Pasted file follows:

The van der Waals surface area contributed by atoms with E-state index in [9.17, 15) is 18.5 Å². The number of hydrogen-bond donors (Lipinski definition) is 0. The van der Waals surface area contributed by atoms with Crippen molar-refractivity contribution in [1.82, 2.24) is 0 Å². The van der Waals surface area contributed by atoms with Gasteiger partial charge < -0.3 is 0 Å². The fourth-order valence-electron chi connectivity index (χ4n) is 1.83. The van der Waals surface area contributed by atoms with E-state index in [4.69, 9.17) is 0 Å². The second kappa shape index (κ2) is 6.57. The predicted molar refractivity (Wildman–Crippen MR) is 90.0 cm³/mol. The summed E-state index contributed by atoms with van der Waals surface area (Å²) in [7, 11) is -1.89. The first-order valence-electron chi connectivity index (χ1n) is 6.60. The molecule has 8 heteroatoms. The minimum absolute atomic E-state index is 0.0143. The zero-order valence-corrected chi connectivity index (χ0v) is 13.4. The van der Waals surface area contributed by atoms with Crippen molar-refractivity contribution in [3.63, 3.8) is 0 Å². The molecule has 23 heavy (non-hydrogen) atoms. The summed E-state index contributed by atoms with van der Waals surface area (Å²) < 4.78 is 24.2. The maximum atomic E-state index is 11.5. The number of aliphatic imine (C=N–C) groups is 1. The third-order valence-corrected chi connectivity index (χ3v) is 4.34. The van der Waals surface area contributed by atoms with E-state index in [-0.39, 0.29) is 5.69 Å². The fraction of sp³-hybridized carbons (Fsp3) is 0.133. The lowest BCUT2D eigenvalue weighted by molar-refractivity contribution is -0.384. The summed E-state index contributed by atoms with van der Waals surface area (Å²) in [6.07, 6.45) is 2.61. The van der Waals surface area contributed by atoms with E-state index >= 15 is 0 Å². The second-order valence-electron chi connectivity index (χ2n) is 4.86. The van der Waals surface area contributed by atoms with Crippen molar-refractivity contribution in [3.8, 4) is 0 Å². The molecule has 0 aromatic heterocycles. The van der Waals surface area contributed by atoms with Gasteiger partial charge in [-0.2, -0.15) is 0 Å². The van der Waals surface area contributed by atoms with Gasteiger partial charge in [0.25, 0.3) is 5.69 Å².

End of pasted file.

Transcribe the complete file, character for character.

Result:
The van der Waals surface area contributed by atoms with E-state index in [9.17, 15) is 18.5 Å². The number of hydrogen-bond donors (Lipinski definition) is 0. The van der Waals surface area contributed by atoms with Crippen molar-refractivity contribution in [1.82, 2.24) is 0 Å². The van der Waals surface area contributed by atoms with Gasteiger partial charge < -0.3 is 0 Å². The fourth-order valence-electron chi connectivity index (χ4n) is 1.83. The van der Waals surface area contributed by atoms with E-state index in [4.69, 9.17) is 0 Å². The second kappa shape index (κ2) is 6.57. The predicted molar refractivity (Wildman–Crippen MR) is 90.0 cm³/mol. The summed E-state index contributed by atoms with van der Waals surface area (Å²) in [7, 11) is -1.89. The first-order valence-electron chi connectivity index (χ1n) is 6.60. The molecule has 8 heteroatoms. The minimum absolute atomic E-state index is 0.0143. The zero-order valence-corrected chi connectivity index (χ0v) is 13.4. The van der Waals surface area contributed by atoms with Crippen molar-refractivity contribution in [3.63, 3.8) is 0 Å². The molecule has 23 heavy (non-hydrogen) atoms. The summed E-state index contributed by atoms with van der Waals surface area (Å²) < 4.78 is 24.2. The maximum atomic E-state index is 11.5. The number of aliphatic imine (C=N–C) groups is 1. The third-order valence-corrected chi connectivity index (χ3v) is 4.34. The van der Waals surface area contributed by atoms with E-state index in [-0.39, 0.29) is 5.69 Å². The fraction of sp³-hybridized carbons (Fsp3) is 0.133. The lowest BCUT2D eigenvalue weighted by molar-refractivity contribution is -0.384. The summed E-state index contributed by atoms with van der Waals surface area (Å²) in [6.07, 6.45) is 2.61. The van der Waals surface area contributed by atoms with E-state index >= 15 is 0 Å². The second-order valence-electron chi connectivity index (χ2n) is 4.86. The van der Waals surface area contributed by atoms with Crippen molar-refractivity contribution in [3.8, 4) is 0 Å². The molecule has 0 aromatic heterocycles. The van der Waals surface area contributed by atoms with Gasteiger partial charge in [-0.2, -0.15) is 0 Å². The van der Waals surface area contributed by atoms with Gasteiger partial charge in [0.25, 0.3) is 5.69 Å².